The Victoria Vanishes, Christopher Fowler [books]
When a man is tired of London, he is probably also tired of Christopher Fowler's novels, and a boring git to boot.
I'm not totally sure that this book is completely suitable a subject for this blog, but my gut instinct says it does fit. It wasn't written in the past, nor is it set in the past, but like most of his books anyone who loves real history and quirky stories may well find it just their thing, and I think most people reading this blog do have a love of history.
Fowler's been writing for a few decades now – I've been reading his books since about 1990. He started out writing horror, but back in 2004 started writing 'straight' crime fiction in the form of the Bryant and May novels. I say 'straight'; what happened was the supernatural element disappeared from the stories but the quirkiness remained, and his books started being stocked within the popular 'crime' section of the bookshop rather than the less lucrative 'horror' part. Bryant and May had popped up in his novels before getting their own series in the early 2000s. (In fact, the 2005 crime novel Seventy Seven Clocks is a rewrite of 1993's supernatural Darkest Day.)
So, who are Bryant and May? A couple of detectives, past retirement age, who run the Peculiar Crimes Unit, a small group of police who look into all the crimes that are simply too strange for the regular force. Bryant is small, shabby, bookish, erratic. May is elegant, forward-thinking, incisive. If you're reading this blog, I think you'll appreciate their detective sergeant Janice Longbright, who styles herself like a pin-up, with 'Ruth Ellis hair' and ever-present high heels. The whole team are misfits, and most of them are proud of that.
The real character in almost all Fowler's novels is, however, London. White Corridor was set partly in a blizzard in the West Country; it was not his best book. He knows, and loves, the secrets of the city. I, a country mouse, have always been frightened by London, but Fowler makes me yearn for it, and when I do have to go there, I find myself looking for the hidden sculpture on a plain bridge, the nondescript building that hides a long-buried river or a Tube air intake or stands on the spot where someone glamorous and notorious once took tea. Fowler has made me love his city in a way no guidebook or film ever has. What's more, he loves it all, its housing estates and its palaces, its fine restaurants and its kebab vans. His London is no Richard Curtis London, no backdrop for the twee amours of the vaguely posh. Fowler's London is dirty, smelly, noisy, crowded, inspiring, liberating, heaped with history on history, good and bad. Fowler's London is complete.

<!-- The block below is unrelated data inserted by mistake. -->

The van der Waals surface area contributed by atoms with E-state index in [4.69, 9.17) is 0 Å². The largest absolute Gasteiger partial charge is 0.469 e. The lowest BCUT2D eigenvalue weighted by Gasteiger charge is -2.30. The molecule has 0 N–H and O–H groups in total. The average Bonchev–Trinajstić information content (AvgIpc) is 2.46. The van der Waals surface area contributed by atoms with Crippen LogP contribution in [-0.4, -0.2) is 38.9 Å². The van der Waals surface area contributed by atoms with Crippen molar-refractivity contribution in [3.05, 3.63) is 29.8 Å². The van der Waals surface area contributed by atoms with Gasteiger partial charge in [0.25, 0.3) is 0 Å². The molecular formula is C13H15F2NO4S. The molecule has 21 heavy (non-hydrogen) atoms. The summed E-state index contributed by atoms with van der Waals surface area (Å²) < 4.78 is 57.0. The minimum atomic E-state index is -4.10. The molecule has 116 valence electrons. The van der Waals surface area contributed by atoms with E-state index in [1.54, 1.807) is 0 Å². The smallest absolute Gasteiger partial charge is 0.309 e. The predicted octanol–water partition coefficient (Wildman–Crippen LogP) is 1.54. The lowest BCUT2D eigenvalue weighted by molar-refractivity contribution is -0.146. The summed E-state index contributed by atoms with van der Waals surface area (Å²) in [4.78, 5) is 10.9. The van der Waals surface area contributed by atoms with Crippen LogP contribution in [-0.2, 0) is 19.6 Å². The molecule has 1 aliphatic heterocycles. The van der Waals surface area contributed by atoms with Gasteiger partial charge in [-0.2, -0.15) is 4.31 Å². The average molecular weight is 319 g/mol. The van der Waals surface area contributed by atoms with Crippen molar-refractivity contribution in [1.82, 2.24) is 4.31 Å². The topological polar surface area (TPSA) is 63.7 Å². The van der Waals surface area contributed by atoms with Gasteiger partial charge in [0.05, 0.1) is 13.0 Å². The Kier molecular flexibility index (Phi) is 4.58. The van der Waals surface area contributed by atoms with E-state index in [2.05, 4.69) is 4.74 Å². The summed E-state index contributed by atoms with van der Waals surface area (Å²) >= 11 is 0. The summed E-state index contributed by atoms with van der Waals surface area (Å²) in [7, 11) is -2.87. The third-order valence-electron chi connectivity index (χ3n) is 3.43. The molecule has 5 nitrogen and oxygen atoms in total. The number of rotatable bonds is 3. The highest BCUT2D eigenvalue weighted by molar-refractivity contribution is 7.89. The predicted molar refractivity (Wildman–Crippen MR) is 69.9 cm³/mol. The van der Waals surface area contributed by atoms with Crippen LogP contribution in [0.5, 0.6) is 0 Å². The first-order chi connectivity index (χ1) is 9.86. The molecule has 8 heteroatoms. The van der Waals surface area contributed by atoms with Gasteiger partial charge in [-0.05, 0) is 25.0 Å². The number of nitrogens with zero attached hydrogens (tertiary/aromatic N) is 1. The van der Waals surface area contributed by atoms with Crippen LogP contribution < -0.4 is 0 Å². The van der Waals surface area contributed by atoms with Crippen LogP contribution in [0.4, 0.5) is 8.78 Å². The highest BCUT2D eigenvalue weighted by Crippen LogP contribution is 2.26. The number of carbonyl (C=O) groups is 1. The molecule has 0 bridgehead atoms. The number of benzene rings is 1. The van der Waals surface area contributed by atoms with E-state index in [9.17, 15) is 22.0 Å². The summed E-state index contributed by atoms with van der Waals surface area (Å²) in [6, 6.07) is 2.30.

In The Victoria Vanishes, Arthur Bryant sees a woman going into a pub on his way home from a night in a different pub, and when she turns up dead is shocked to find the pub is no longer there, it was demolished eighty years earlier. While he's trying to work out if he's losing his marbles, other murders take place, with clues to the killer all hidden in the names and histories of the pubs in which they take place. It's a great story, perhaps a bit farfetched but great fun nonetheless (and if you want true to life, you can go and watch one of the great British miseryfest soap operas and good luck to you).
One sad thing: in the acknowledgements Fowler notes that the book "takes place in some of London's quirkiest public houses. Since writing this book, some of these have already been destroyed or badly converted by greedy developers." What a shame! There is a list of all the ones mentioned in the back, and I shall definitely try to visit one or two next time I am in London but not at work. As I said Fowler's more inspiring than any tour guide...
Christopher Fowler's blog is here.
Another great blog for lovers of London history is Another Nickel in the Machine. Utterly fascinating forgotten history and faces from the past. I love it.
This book was a Christmas gift, so free to me, but no-one's paying me to review it!